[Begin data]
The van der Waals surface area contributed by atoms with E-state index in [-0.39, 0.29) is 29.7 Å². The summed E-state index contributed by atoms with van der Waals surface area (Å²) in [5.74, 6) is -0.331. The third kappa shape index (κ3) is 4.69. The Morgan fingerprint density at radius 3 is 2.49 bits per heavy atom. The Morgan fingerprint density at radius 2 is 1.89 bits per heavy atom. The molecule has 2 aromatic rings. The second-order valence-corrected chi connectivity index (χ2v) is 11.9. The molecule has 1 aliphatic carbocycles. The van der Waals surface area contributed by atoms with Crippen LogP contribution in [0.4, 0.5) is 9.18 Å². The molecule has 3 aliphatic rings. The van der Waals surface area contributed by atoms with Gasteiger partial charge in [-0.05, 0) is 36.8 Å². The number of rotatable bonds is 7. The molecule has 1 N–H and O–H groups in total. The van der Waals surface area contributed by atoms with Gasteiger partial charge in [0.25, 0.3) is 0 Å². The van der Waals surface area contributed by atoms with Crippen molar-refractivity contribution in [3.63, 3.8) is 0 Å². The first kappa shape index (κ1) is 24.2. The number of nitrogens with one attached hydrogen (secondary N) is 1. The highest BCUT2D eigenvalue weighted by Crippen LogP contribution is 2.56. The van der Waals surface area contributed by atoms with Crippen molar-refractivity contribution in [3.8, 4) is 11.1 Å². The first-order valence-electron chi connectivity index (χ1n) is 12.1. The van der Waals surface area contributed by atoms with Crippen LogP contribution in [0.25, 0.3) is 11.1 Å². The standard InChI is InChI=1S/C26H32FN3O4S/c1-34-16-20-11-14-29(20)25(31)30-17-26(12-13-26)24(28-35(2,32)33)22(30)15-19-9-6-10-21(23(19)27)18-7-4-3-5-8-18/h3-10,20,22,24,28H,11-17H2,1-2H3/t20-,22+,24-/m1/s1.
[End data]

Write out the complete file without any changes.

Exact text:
The van der Waals surface area contributed by atoms with E-state index in [-0.39, 0.29) is 29.7 Å². The summed E-state index contributed by atoms with van der Waals surface area (Å²) in [5.74, 6) is -0.331. The third kappa shape index (κ3) is 4.69. The Morgan fingerprint density at radius 3 is 2.49 bits per heavy atom. The Morgan fingerprint density at radius 2 is 1.89 bits per heavy atom. The molecule has 2 aromatic rings. The second-order valence-corrected chi connectivity index (χ2v) is 11.9. The molecule has 1 aliphatic carbocycles. The van der Waals surface area contributed by atoms with Crippen LogP contribution in [0.4, 0.5) is 9.18 Å². The molecule has 3 aliphatic rings. The van der Waals surface area contributed by atoms with Gasteiger partial charge in [-0.05, 0) is 36.8 Å². The number of rotatable bonds is 7. The molecule has 1 N–H and O–H groups in total. The van der Waals surface area contributed by atoms with Gasteiger partial charge in [0.25, 0.3) is 0 Å². The van der Waals surface area contributed by atoms with Crippen molar-refractivity contribution in [3.63, 3.8) is 0 Å². The first kappa shape index (κ1) is 24.2. The number of nitrogens with one attached hydrogen (secondary N) is 1. The highest BCUT2D eigenvalue weighted by Crippen LogP contribution is 2.56. The van der Waals surface area contributed by atoms with Crippen molar-refractivity contribution in [3.8, 4) is 11.1 Å². The first-order valence-electron chi connectivity index (χ1n) is 12.1. The van der Waals surface area contributed by atoms with Crippen LogP contribution in [0.25, 0.3) is 11.1 Å². The standard InChI is InChI=1S/C26H32FN3O4S/c1-34-16-20-11-14-29(20)25(31)30-17-26(12-13-26)24(28-35(2,32)33)22(30)15-19-9-6-10-21(23(19)27)18-7-4-3-5-8-18/h3-10,20,22,24,28H,11-17H2,1-2H3/t20-,22+,24-/m1/s1.